wiscRD

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Do you have to do a fellowship directly after residency, or can you work for a while and go back? Is it more difficult to get into a fellowship if you don't apply directly after residency? I am thinking about the HPSP program, which requires 4 years of active duty after residency. I am wondering if it is possible to do an internal med residency, complete my HPSP commitment, and then apply to a civilian fellowship once I am out of the military. Thanks!
 
Mar 31, 2010
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Not to thread hijack, but I was wondering the same thing about the National Health Service Corps Scholarship. I know I want to go into pediatrics, but I was thinking I might want to do a fellowship. Could I get the scholarship, work as a pediatrician for 4 years and then go back and do an Oncology (or something else, I don't know yet, but oncology has sparked my interest as of right now) fellowship?
 

Phil Dunphy

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I don't think there is any problem with this, especially as you have a valid reason for not going straight on to fellowship. There is no rule or anything that forbids it, you'll just have to compete with people coming straight out of residency so that might make it tough.

I'll defer to a current resident/fellow or someone more experienced to correct me if I'm wrong.
 

koan

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It's definitely possible, and I think very common. I know a few fellows in pediatric critical care who worked as general pediatricians for a number of years (or worked in loan repayment programs like NHSC) before applying.
 

AGLAIA

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My husband's partner took sabbatical to do a fellowship this year and he has been in practice for 20+ years.
 
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wiscRD

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Thanks everyone for the quick responses!

Total180- How ironic that you were thinking of the same question! Don't worry, you didn't hijack the thread - getting your questions answered is what this is all about. I never understand when people get mad about that. Good luck with everything!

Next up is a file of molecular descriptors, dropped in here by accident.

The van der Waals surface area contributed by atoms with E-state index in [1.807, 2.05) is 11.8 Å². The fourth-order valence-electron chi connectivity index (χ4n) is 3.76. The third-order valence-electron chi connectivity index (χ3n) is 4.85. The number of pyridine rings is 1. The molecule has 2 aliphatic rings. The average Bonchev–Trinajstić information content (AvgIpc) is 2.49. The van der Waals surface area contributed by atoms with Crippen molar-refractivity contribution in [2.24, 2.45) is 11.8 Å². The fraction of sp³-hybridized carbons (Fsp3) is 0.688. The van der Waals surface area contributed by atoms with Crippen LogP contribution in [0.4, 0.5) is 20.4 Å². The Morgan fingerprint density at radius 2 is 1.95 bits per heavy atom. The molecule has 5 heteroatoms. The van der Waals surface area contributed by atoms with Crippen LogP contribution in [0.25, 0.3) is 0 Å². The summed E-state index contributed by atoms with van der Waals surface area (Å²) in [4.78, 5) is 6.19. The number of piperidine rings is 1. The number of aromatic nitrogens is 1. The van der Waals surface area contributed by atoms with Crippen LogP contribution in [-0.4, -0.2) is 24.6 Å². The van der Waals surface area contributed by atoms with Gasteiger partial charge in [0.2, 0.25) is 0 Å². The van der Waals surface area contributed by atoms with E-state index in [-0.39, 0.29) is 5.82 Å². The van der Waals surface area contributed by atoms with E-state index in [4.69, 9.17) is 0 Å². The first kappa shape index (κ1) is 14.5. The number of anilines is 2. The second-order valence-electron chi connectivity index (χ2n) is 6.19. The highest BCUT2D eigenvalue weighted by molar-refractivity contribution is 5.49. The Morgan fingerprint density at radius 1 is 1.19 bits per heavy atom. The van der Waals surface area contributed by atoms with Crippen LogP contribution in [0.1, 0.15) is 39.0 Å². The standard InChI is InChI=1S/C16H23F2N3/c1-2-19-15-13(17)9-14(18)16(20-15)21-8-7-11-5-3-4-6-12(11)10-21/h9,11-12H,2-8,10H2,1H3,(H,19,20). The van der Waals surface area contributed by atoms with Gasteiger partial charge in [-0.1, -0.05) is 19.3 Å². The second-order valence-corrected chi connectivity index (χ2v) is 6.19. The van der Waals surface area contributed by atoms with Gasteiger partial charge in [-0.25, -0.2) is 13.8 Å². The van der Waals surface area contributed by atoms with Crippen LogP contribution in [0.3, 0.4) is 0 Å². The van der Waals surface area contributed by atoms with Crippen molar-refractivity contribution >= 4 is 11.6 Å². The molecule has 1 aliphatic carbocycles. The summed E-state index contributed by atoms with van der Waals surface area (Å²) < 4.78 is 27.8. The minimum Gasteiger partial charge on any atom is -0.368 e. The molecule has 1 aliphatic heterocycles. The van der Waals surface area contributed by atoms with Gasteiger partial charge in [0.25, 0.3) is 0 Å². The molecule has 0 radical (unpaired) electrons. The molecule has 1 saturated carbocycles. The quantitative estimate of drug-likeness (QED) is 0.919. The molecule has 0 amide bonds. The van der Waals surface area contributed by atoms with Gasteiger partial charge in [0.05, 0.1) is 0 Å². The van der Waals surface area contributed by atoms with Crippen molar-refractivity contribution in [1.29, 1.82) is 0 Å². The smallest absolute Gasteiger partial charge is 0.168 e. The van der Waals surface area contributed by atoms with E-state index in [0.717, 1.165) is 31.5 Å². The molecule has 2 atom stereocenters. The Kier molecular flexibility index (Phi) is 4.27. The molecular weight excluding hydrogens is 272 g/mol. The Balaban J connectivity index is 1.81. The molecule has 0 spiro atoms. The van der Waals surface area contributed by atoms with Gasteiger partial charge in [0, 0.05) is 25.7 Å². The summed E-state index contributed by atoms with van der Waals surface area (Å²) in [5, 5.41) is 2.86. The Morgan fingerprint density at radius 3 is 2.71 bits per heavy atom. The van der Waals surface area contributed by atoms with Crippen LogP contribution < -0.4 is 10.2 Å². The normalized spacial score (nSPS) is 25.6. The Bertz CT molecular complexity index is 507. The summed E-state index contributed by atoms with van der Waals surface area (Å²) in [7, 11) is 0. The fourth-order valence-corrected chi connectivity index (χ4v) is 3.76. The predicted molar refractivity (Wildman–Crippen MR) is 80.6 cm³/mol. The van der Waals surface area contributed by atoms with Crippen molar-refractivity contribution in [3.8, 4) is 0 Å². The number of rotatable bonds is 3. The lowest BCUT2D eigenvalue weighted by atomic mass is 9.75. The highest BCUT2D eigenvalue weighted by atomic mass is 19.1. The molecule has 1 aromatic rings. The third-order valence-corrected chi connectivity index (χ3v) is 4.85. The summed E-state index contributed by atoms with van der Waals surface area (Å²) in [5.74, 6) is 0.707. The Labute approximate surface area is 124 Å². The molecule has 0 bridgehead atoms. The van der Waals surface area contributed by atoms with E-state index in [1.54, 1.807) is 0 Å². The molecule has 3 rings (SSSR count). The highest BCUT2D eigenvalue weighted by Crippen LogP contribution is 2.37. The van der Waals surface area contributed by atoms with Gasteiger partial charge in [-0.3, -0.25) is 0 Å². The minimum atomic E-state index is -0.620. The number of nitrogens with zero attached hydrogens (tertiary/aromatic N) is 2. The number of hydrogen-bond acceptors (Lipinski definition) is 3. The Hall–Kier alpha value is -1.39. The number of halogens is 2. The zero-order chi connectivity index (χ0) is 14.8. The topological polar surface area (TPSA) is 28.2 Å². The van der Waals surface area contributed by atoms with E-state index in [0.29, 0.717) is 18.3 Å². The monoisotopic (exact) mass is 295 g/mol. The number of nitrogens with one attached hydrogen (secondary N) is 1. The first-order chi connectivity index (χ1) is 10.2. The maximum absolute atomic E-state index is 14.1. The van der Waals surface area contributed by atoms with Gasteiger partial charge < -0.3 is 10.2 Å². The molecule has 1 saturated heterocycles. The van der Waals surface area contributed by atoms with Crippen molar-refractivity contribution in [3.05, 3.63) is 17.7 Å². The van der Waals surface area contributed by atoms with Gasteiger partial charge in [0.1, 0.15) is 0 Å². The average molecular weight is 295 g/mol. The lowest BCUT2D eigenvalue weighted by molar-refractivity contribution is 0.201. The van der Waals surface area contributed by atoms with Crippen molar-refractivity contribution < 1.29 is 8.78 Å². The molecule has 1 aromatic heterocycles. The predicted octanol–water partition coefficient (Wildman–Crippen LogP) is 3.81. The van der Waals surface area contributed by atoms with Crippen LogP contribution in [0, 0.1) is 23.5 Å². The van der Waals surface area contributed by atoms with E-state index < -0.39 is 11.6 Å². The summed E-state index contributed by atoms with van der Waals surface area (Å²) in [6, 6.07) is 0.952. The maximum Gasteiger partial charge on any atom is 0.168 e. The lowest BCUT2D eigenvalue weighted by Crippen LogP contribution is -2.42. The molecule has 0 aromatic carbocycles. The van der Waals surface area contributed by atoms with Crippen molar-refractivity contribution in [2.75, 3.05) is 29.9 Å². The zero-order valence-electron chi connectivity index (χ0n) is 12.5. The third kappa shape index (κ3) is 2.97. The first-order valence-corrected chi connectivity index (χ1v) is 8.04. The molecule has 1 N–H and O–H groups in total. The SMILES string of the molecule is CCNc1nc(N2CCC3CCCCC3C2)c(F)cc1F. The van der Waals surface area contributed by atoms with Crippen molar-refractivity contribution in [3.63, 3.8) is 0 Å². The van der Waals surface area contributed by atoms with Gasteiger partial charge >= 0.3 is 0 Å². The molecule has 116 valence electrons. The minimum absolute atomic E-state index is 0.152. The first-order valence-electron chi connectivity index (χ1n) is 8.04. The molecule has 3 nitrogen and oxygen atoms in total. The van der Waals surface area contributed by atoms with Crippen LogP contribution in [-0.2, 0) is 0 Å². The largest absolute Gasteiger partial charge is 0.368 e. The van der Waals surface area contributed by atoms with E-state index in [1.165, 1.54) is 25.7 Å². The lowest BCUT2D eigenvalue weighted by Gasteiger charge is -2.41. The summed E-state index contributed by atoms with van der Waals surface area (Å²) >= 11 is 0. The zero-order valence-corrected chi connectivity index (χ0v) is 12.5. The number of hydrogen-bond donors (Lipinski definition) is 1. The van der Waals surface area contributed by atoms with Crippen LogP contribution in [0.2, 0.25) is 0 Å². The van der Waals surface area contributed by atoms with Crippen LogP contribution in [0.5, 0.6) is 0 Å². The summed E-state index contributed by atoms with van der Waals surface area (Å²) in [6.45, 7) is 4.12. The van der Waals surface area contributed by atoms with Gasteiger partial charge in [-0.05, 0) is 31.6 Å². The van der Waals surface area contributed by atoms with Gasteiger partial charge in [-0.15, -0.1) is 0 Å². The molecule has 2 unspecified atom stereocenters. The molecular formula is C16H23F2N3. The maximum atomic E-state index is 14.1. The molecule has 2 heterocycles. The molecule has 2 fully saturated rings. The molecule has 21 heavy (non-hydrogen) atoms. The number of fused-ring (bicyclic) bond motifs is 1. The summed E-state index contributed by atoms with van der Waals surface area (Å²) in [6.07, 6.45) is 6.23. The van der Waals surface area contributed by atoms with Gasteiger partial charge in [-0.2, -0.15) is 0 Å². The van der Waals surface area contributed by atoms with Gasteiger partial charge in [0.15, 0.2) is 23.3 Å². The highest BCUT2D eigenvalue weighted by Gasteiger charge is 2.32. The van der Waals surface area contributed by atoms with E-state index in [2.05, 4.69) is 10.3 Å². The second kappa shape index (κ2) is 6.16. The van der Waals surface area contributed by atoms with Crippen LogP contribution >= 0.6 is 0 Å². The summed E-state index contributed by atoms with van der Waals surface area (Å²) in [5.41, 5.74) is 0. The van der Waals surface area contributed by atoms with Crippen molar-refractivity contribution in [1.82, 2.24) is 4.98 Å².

Nov 17, 2010
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Wisc, the mil will pay for a fellowship as well. In fact many, MANY docs go this route. I am speaking about USAF providers as i worked for the AF level credentialing office. (AFCCVO)

Yes you will owe more time back after the fellowship, but hey free education, travel (paid for) and bonuses for every year you stay an AF doc after your commitment ends. And let me tell you Specialists make $$$$ in bonuses.

If you have any direct questions/want more info PM me.
 
Jul 11, 2009
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You can do a fellowship (or second, or third fellowship) at any time really, you just need to be accepted to the program.
 

scpod

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It's not hard to get a fellowship if you do not apply right after residency....
I think that kind of depends on the fellowship. If you plan on doing Cards, GI, Pulmonary/CC, etc. after IM you pretty much have to apply during residency. I don't know of anyone, although there may be some, who have done that. I know of some folks who applied during 3rd year, instead of second, and had to do a year of locum tenens or something first.
 
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wiscRD

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Thanks everyone! I am not in medical school yet, so obviously things could change, but at this point I am thinking of going into Endocrinology. I am currently a dietitian (and work with a lot of patients who have diabetes) and I have always loved the endo portions of my human biology classes. I have heard that endo is in high demand (which will only go up with the ever-increasing rate of diabetes) and few people go into it since the pay is not as high as over specialties - more office visits and fewers procedures. We'll see what happens once I get to my 3rd year and start clinicals.
 

fozzy40

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I think that kind of depends on the fellowship. If you plan on doing Cards, GI, Pulmonary/CC, etc. after IM you pretty much have to apply during residency. I don't know of anyone, although there may be some, who have done that. I know of some folks who applied during 3rd year, instead of second, and had to do a year of locum tenens or something first.
You're probably right in that most people apply for IM based fellowships during residency. I have met many people who do a chief year, locums, and/or research if they are not successful initially. From a PM&R perspective, I know that it's not uncommon for people to practice and go back for a fellowship in spinal cord injury, brain injury, sports medicine, and pain.

So it could be specialty dependent.